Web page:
With a little help from my friends

VIACOM and the video game industry are hoping they will get more than a little help from the Beatles.

When the Beatles: Rock Band hits stores tomorrow, Viacom is betting that the new title from its MTV unit will end a slump in the market and vindicate the company's expensive and unprofitable entry into the music video game business.

The new game applies the simulated rock star experience that many are familiar with from other Rock Band games and Activision Blizzard Guitar Hero and brings in the Beatles, who have never before appeared in a video game.

It comes at a crucial time for the industry as sales of music game videos have plunged 46% in the United States this year, according to NPD Group.

Viacom will pay Beatles rights holders an unprecedented amount to include the band members' songs and likenesses in the video game.

It has guaranteed them a minimum of around $14 million and will shell out royalties of $58 million or more if the game sells as expected, according to three people familiar with the terms of the deal.

"The royalty rates on this are not even comparable to anything that has been done before," said Martin Bandier, chairman of Sony-ATV Music Publishing, a joint venture of Sony and Michael Jackson's estate, which controls the publishing rights to most of the Beatles' catalogue.

Others who will benefit from the game include Apple Corps, which represents Paul McCartney, Ringo Starr and the estates of John Lennon and George Harrison, plus EMI Music, owner of their recordings.

Guitar Hero pioneered the music video game genre in 2005 and remains the top seller.

Its seven major entries have sold a total of 34.2 million units around the world.

And its publisher, Activision, is hardly letting up.

Four new Guitar Hero games will debut in coming months, including a hip-hop spin-off called DJ Hero and a family-friendly version called Band Hero.

Although MTV is offering a limited edition of the Beatles: Rock Band with instruments based on ones used by the band, it costs $360, $100 more than the equivalent version of Rock Band 2, dollar-conscious consumers who do not already have instrument controllers will probably be attracted to a "value bundle" that uses controllers from the original Rock Band game.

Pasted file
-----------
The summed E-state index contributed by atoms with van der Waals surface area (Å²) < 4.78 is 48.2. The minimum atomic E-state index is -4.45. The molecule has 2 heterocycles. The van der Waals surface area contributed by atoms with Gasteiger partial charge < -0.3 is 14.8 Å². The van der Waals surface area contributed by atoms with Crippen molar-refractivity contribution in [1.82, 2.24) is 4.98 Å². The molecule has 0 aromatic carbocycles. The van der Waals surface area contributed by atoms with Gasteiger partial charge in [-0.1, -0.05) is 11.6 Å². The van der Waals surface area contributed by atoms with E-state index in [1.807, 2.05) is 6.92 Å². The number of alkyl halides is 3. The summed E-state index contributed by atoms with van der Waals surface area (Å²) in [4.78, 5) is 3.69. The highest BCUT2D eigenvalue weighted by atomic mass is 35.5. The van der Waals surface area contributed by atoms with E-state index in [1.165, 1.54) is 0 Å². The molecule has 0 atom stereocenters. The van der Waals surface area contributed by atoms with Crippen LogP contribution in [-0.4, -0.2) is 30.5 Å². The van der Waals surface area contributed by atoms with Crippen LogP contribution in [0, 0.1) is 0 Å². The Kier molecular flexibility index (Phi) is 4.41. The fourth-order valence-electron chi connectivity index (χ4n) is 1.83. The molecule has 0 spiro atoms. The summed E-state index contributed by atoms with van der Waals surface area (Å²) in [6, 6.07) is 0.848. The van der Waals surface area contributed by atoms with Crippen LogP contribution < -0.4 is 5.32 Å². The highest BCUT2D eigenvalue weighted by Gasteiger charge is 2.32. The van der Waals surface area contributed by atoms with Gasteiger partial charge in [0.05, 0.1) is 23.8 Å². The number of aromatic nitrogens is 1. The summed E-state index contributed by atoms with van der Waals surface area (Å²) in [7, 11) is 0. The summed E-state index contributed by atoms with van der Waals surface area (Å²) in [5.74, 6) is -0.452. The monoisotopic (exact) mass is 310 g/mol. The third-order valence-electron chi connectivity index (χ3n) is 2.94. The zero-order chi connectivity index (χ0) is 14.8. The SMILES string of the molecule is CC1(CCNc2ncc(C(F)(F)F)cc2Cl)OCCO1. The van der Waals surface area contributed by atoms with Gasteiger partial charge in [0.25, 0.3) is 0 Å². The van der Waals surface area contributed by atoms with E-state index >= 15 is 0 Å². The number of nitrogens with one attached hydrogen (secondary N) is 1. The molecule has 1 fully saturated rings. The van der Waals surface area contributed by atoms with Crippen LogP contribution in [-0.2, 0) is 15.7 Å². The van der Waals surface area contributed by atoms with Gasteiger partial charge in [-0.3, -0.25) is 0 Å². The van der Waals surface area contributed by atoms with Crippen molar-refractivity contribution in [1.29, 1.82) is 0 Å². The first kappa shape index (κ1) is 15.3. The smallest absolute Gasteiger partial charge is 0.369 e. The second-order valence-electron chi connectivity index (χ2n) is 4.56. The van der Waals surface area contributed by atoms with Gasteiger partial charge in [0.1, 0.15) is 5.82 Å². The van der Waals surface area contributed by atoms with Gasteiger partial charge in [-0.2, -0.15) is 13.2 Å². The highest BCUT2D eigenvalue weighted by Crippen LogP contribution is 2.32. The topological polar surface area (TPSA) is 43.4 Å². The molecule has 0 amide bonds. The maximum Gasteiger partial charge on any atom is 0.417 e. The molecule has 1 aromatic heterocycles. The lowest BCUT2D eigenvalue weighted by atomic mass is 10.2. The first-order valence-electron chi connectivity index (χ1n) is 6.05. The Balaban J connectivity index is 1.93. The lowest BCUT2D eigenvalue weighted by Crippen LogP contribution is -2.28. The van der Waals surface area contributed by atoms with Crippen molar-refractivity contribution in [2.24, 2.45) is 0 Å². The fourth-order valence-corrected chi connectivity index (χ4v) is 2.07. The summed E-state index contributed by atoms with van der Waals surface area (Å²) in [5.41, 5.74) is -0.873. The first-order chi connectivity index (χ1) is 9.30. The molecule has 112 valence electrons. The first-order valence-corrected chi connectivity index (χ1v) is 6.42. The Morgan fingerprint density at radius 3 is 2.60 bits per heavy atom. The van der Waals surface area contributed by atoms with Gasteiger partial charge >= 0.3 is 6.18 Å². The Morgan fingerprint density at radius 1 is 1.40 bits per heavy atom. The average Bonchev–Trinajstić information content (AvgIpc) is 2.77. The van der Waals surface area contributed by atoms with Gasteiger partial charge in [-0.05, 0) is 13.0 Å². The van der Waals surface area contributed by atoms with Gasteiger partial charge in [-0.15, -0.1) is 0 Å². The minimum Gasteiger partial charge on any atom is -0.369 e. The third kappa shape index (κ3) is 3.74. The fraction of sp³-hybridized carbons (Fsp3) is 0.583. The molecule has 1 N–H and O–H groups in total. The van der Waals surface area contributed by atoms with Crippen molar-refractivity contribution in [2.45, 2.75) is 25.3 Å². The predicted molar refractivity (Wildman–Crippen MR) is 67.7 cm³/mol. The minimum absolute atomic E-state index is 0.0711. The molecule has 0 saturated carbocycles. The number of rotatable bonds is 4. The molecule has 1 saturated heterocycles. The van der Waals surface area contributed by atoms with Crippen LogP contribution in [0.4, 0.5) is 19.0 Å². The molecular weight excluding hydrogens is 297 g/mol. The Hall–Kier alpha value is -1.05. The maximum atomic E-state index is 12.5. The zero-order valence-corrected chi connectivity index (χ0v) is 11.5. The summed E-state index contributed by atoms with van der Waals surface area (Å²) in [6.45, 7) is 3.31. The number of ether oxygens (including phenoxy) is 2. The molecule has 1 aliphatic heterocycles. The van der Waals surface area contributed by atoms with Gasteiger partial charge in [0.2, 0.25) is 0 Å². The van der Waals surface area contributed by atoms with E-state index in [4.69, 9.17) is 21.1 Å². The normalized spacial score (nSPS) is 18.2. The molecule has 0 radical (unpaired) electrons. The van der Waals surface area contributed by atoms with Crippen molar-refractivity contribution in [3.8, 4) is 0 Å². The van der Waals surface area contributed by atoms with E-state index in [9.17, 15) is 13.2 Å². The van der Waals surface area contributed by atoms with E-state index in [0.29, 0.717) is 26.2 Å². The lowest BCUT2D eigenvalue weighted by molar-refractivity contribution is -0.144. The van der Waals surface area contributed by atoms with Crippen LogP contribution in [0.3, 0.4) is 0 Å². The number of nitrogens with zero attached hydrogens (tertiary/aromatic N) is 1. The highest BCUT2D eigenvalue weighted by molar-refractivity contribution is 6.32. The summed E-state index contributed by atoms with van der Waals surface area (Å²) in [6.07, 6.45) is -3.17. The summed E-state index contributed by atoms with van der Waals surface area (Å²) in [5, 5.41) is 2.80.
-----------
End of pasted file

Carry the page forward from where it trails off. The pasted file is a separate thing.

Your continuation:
The marketing material for Beatles: Rock Band urges consumers to use Guitar Hero controllers, enabling Viacom to piggyback on its more successful rival.

"Our core competency is media," said Paul DeGooyer, senior vice-president of electronic games and music for MTV Games.

"Let [Activision] take on the burden of getting those super-tight margin instruments out there."

Bobby Kotick, chief executive of Activision, said his company was more than happy to sell controllers to the Beatles: Rock Band players, as it has increased the efficiency of manufacturing them this year and earns a profit on them.

Kotick expects that the Beatles game, for which his company made a presentation to the rights holders but never formally bid, is going to be a "big launch."

But he said Activision would compete on two fronts.

Guitar Hero 5, which comes out on September 18, emphasises value, offering 85 songs and a free copy of Guitar Hero Van Halen, due here early next year.

It will cost the same price - $89 - as the Beatles: Rock Band, which ships with 45 songs.

DJ Hero and Band Hero, meanwhile, feature music that has not had much presence in music games previously.

"So far we have only delivered classic rock, so we're going out with a much broader product offering," Kotick said.

MTV's marketing blitz, significantly bigger than for any previous Rock Band game, will initially focus on the most avid gamers, who are likely to buy on day one, when it goes on sale along with a remastered version of the band's catalogue.

As Christmas approaches, advertising will aim at non-gamers who may be drawn by the appeal of the band.

"We are expecting this game to be a top-five title by the end of the year," Guthrie said.

Based on initial orders by retailers, he predicted that Viacom would have recouped its production costs and minimum guarantee to the Beatles rights holder on the first day of sales.

Beatles: Rock Band's success, however, will not come from store sales alone.

In a clear bid to wring more revenue from the property, Viacom is holding back several of the band's best-known albums, such as Abbey Road and Sgt.

Pepper's Lonely Hearts Club Band, to be downloaded.

Consumers who want to play those albums in the game will have to pay as much as $US17 for each. - Ben Fritz.

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